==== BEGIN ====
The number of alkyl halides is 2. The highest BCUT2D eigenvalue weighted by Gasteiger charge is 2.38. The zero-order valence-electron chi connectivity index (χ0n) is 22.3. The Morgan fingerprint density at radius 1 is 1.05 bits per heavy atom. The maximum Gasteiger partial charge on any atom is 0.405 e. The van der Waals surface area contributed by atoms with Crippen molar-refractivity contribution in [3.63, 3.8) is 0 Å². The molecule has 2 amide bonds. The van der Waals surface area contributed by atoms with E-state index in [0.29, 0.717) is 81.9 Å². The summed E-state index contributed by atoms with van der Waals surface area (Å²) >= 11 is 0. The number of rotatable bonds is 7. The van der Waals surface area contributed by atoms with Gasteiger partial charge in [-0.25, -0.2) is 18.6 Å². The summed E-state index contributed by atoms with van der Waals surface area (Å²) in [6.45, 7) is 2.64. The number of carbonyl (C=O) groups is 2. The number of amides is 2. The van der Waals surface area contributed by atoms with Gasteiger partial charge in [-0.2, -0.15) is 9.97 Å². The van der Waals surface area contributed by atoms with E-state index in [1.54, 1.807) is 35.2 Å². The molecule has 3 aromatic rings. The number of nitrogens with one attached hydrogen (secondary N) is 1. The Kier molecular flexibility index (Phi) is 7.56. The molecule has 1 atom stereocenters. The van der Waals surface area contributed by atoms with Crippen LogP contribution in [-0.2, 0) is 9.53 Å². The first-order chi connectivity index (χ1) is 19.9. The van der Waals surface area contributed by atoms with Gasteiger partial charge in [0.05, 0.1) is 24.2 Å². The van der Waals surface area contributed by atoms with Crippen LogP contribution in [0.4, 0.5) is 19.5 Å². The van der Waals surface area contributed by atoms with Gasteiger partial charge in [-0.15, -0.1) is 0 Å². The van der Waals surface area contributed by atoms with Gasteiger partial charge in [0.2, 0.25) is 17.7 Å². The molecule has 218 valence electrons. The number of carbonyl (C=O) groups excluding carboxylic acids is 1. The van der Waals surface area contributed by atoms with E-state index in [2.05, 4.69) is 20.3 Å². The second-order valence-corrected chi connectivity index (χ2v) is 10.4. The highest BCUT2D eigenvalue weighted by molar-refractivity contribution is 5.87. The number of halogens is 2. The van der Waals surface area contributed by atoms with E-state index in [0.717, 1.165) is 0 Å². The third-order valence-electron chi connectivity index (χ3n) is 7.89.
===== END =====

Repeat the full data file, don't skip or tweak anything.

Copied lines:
The number of alkyl halides is 2. The highest BCUT2D eigenvalue weighted by Gasteiger charge is 2.38. The zero-order valence-electron chi connectivity index (χ0n) is 22.3. The Morgan fingerprint density at radius 1 is 1.05 bits per heavy atom. The maximum Gasteiger partial charge on any atom is 0.405 e. The van der Waals surface area contributed by atoms with Crippen molar-refractivity contribution in [3.63, 3.8) is 0 Å². The molecule has 2 amide bonds. The van der Waals surface area contributed by atoms with E-state index in [0.29, 0.717) is 81.9 Å². The summed E-state index contributed by atoms with van der Waals surface area (Å²) >= 11 is 0. The number of rotatable bonds is 7. The van der Waals surface area contributed by atoms with Gasteiger partial charge in [-0.25, -0.2) is 18.6 Å². The summed E-state index contributed by atoms with van der Waals surface area (Å²) in [6.45, 7) is 2.64. The number of carbonyl (C=O) groups is 2. The number of amides is 2. The van der Waals surface area contributed by atoms with Gasteiger partial charge in [-0.2, -0.15) is 9.97 Å². The van der Waals surface area contributed by atoms with E-state index in [1.54, 1.807) is 35.2 Å². The molecule has 3 aromatic rings. The number of nitrogens with one attached hydrogen (secondary N) is 1. The Kier molecular flexibility index (Phi) is 7.56. The molecule has 1 atom stereocenters. The van der Waals surface area contributed by atoms with Crippen LogP contribution in [-0.2, 0) is 9.53 Å². The first-order chi connectivity index (χ1) is 19.9. The van der Waals surface area contributed by atoms with Gasteiger partial charge in [0.05, 0.1) is 24.2 Å². The van der Waals surface area contributed by atoms with Crippen LogP contribution in [0.4, 0.5) is 19.5 Å². The van der Waals surface area contributed by atoms with Gasteiger partial charge in [-0.15, -0.1) is 0 Å². The van der Waals surface area contributed by atoms with Gasteiger partial charge in [0.2, 0.25) is 17.7 Å². The molecule has 218 valence electrons. The number of carbonyl (C=O) groups excluding carboxylic acids is 1. The van der Waals surface area contributed by atoms with E-state index in [2.05, 4.69) is 20.3 Å². The second-order valence-corrected chi connectivity index (χ2v) is 10.4. The highest BCUT2D eigenvalue weighted by molar-refractivity contribution is 5.87. The number of halogens is 2. The van der Waals surface area contributed by atoms with E-state index in [0.717, 1.165) is 0 Å². The third-order valence-electron chi connectivity index (χ3n) is 7.89.